Stressed? Tired? Craving sugar? Can’t sleep?
All of these can be related to the constant stress we feel in our lives. We know that stress can have a huge impact on our health and wellness. And, since your adrenal glands produce stress hormones, adrenal fatigue (or “HPA Axis Dysregulation,”) is a popular theme lately.
Your adrenal glands look like walnuts that live on top of both of your kidneys. These important glands produce many hormones, including stress hormones.
But what happens when they become “overworked?”
You’ve heard of “adrenaline junkies,” right?
Adrenaline and cortisol are the stress hormones that give you the commonly known adrenaline rush; when you’re totally alert and living in the moment. This feeling is known as your body’s “fight or flight” response.
Some people (perhaps you?) just love that intense feeling.
The release of hormones in the fight or flight response is your body’s normal reaction to stress. Stress can sometimes be positive, like when it helps you swerve and prevent a crash.
After a short time, the fight or flight response dissipates, your body goes back to normal, and all is good.
But what would happen if you felt constant stress? Like all day, every day? Like “chronic” stress?
It wouldn’t feel like an awesome (once-in-a-while) “rush,” anymore would it?
And what do you think happens to your poor adrenal glands when they’re constantly working?
They’d get fatigued, right?
Do I have adrenal fatigue?
When your adrenal glands start getting tired of secreting stress hormones day in and out, you can start getting other symptoms.
Symptoms like fatigue, difficulty sleeping, mood swings, weight loss or gain, joint pain, sugar cravings, even frequent infections like colds and the flu are signs that your adrenals are overworked.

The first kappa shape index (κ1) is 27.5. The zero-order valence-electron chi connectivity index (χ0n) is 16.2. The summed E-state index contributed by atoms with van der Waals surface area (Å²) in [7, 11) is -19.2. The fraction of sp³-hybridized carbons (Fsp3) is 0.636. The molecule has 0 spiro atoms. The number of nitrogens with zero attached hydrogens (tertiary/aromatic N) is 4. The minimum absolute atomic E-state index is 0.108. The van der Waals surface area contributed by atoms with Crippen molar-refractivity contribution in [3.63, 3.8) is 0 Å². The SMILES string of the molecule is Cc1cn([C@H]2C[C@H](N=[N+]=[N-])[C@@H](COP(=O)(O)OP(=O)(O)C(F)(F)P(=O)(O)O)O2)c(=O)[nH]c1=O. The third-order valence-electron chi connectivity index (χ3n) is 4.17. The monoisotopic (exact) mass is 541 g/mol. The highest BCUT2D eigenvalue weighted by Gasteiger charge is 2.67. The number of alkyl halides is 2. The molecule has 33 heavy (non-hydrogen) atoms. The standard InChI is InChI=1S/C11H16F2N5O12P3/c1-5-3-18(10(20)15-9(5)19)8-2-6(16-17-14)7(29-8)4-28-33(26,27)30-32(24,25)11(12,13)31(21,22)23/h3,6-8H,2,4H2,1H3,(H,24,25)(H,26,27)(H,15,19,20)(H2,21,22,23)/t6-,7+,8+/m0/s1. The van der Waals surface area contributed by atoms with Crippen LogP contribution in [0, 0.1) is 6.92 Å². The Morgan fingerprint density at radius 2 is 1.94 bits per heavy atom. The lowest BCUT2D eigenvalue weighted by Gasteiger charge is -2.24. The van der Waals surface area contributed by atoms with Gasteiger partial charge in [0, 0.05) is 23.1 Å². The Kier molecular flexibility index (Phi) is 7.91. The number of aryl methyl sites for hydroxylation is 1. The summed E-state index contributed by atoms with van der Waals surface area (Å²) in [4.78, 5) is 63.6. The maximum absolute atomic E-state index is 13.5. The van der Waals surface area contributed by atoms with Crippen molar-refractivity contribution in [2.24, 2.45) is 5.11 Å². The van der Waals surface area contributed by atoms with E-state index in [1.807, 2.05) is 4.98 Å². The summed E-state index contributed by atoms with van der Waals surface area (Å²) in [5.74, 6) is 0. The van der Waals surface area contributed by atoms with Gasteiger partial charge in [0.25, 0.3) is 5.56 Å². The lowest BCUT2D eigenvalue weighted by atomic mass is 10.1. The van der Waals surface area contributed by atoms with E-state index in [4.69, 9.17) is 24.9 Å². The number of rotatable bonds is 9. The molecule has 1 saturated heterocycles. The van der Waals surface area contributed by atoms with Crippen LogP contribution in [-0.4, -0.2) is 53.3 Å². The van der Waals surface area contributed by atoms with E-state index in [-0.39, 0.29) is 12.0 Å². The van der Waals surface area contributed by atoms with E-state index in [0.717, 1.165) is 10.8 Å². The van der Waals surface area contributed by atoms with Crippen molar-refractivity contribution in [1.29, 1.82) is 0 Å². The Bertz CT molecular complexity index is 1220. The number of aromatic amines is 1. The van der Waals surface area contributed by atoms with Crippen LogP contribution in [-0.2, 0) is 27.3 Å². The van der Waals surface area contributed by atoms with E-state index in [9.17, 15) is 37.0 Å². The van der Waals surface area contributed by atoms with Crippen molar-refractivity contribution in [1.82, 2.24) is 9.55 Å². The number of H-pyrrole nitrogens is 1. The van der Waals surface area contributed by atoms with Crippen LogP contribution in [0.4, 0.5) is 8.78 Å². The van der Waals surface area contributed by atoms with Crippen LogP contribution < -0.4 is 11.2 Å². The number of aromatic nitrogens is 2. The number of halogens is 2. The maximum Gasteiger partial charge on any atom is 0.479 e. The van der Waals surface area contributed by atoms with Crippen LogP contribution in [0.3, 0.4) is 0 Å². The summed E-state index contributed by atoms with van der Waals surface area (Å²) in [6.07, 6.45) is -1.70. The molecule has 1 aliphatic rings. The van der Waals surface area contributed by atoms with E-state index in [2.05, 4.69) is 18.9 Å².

First off, I have to tell you that there aren’t medically accepted blood tests for adrenal fatigue. In fact, it’s not recognized by most medical professionals until the point when your adrenals are so fatigued they almost stop working. At that point, the official diagnoses of “Adrenal Insufficiency” or “Addison’s Disease” may apply.
But adrenal fatigue isn’t even the first step. Before our adrenal glands get burnt out, they go into overdrive, trying to keep up with the stressful demands that are put on you. This, followed by adrenal fatigue, is known as General Adaptation Syndrome and is a theory of how we respond to stress posited by Hans Selye, MD, PhD in 1936.
Adrenal overdrive, where cortisol is a bit too high (but not high enough to be called Cushing’s Syndrome) can also lead to unwanted symptoms like feeling “tired but wired”, insomnia, and IBS.
Unbalanced cortisol will also reduce thyroid function, giving your metabolism a hit.
What to do if I have these symptoms?
There are many actions you can take to reduce your stress and improve your health and energy levels.
Ideally, if you think stress is starting to burn you out, stress reduction is key. There are tons of ideas how you can reduce your stress. My favourites are meditation, walking in nature, exercise, more sleep, or taking a bath.
Of course, I also recommend reducing sugar and processed food intake and eating more fruits and vegetables. Better nutrition can only help your body. So go ahead and do it.
There is also a certain group of herbs called adaptogens, which help to balance cortisol, whether it is high or low, awesome right? Some examples are: rhodiola, ashwagandha, ginseng, holy basil, and astragalus.
Read my past post “How to Naturally Lower Stress Hormone (Cortisol)” for more tips.
If you need extra help diagnosing whether your cortisol levels may be too high or low, or advice on what lifestyle changes, nutrition and supplementation might be helpful for your situation, call to book your initial visit today! I offer comprehensive saliva cortisol testing that will help us determine specifically what nutrients would be most helpful and at what time of day they are needed. Did you know that you can have too high and too low cortisol and one day? Come see me.
Recipe (Stress-reducing bath salts): Lavender Bath Salts
- 2 cups epsom salts
- 10 drops lavender essential oil
As you’re running your warm bath water, add ingredients to the tub. Mix until dissolved.
Enjoy your stress-reducing bath!
Tip: You can add a tablespoon of dried lavender flowers.